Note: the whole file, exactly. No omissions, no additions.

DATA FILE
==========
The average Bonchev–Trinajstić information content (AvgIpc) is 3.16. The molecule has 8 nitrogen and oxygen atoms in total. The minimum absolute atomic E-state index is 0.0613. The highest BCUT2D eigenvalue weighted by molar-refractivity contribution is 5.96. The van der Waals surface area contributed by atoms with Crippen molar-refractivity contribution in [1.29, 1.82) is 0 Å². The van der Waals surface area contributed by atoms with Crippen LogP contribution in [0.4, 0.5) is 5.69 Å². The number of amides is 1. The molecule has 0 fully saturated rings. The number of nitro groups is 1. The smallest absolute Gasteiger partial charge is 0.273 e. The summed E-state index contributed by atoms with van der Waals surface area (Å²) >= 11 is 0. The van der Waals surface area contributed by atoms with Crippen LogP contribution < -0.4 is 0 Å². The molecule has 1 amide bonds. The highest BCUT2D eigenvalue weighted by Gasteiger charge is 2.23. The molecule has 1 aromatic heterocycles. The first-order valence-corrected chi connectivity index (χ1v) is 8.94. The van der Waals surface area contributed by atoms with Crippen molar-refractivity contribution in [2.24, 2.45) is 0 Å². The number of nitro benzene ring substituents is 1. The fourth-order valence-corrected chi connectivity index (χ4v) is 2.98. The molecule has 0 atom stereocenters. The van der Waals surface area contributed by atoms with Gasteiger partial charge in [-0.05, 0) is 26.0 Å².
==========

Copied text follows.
The average Bonchev–Trinajstić information content (AvgIpc) is 3.16. The molecule has 8 nitrogen and oxygen atoms in total. The minimum absolute atomic E-state index is 0.0613. The highest BCUT2D eigenvalue weighted by molar-refractivity contribution is 5.96. The van der Waals surface area contributed by atoms with Crippen molar-refractivity contribution in [1.29, 1.82) is 0 Å². The van der Waals surface area contributed by atoms with Crippen LogP contribution in [0.4, 0.5) is 5.69 Å². The number of amides is 1. The molecule has 0 fully saturated rings. The number of nitro groups is 1. The smallest absolute Gasteiger partial charge is 0.273 e. The summed E-state index contributed by atoms with van der Waals surface area (Å²) >= 11 is 0. The van der Waals surface area contributed by atoms with Crippen LogP contribution < -0.4 is 0 Å². The molecule has 1 amide bonds. The highest BCUT2D eigenvalue weighted by Gasteiger charge is 2.23. The molecule has 1 aromatic heterocycles. The first-order valence-corrected chi connectivity index (χ1v) is 8.94. The van der Waals surface area contributed by atoms with Crippen molar-refractivity contribution in [2.24, 2.45) is 0 Å². The number of nitro benzene ring substituents is 1. The fourth-order valence-corrected chi connectivity index (χ4v) is 2.98. The molecule has 0 atom stereocenters. The van der Waals surface area contributed by atoms with Gasteiger partial charge in [-0.05, 0) is 26.0 Å².